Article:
Sometimes you get an email that doesn’t outright ask for personal information, but instead encourages you to click a link or open an attachment in order to address an issue. The trouble is these links/attachments can contain viruses that can include what’s known as a Trojan, a hidden bit of code that can mine your company’s system for data or otherwise wreak havoc on your computer or company system.
Of course, most companies have firewalls and other malware systems designed to identify suspicious emails and prevent them from winding up in your inbox. However, there is a step that you can take to head off these issues and that is to only use your work email for work-related correspondence. For example, if you sign up to receive emails from a clothing company, opt to have these emails sent to your personal email so that if you received an email masquerading as this clothing company at work, you would know it was suspicious because you never handed out this address.
Personal device infiltration:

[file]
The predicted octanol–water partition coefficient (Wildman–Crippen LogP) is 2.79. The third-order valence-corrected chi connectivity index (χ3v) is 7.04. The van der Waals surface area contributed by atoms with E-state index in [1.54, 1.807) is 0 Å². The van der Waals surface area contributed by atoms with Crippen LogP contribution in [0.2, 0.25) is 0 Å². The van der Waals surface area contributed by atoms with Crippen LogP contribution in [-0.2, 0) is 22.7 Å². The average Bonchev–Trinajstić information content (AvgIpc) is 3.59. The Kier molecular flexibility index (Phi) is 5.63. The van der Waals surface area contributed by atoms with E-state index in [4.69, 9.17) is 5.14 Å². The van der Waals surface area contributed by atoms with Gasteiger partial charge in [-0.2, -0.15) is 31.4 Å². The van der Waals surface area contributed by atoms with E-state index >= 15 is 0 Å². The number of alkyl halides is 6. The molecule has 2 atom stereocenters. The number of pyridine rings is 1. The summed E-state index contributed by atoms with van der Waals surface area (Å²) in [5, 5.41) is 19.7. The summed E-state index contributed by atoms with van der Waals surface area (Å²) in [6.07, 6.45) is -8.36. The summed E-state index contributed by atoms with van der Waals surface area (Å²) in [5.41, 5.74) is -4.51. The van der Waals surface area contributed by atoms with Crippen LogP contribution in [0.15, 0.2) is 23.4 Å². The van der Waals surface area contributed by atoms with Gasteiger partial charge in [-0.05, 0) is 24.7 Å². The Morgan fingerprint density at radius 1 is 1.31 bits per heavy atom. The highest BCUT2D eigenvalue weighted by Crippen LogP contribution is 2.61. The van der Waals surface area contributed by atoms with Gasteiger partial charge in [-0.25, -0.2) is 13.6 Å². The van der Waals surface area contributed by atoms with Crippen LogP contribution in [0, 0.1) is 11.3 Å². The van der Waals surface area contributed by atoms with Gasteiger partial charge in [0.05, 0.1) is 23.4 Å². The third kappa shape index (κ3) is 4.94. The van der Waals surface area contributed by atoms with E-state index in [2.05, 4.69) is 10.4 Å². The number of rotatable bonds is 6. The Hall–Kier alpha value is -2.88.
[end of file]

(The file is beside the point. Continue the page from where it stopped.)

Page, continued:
Sure, we’ve all grumbled when our employer has handed us a clunky old blackberry – or even worse, what appears to be the world’s first laptop – and told us that we can only use this one for work. Now we have to not only carry two (three? four?) devices at all times, but we also have to remember to CHECK all of them. Oh the horror! But turns out, this is all for good reason.
While some companies allow employees to Bring Your Own Device (BYOD), these devices are ripe for compromise for not only that machine, but the entire organizational system. Now, your company can protect itself by requiring you to use a Very Private Network (VPN) whenever you are using that personal device for work-related tasks, or provide antivirus and malware protection services that can increase security. However, many companies find this much trickier than simply issuing you a device of their own that allows them to list you as a user and themselves as an administrator. In doing so, your company can install software to block you from installing any unauthorized applications and thus protect proprietary company data.
Abel HR, with human resources services for small businesses, can help your company set up best practices for personal devices and email policies to avoid compromising data. Call one of our HR solution experts at 609.860.0400 to start securing your company data and ensuring HR compliance.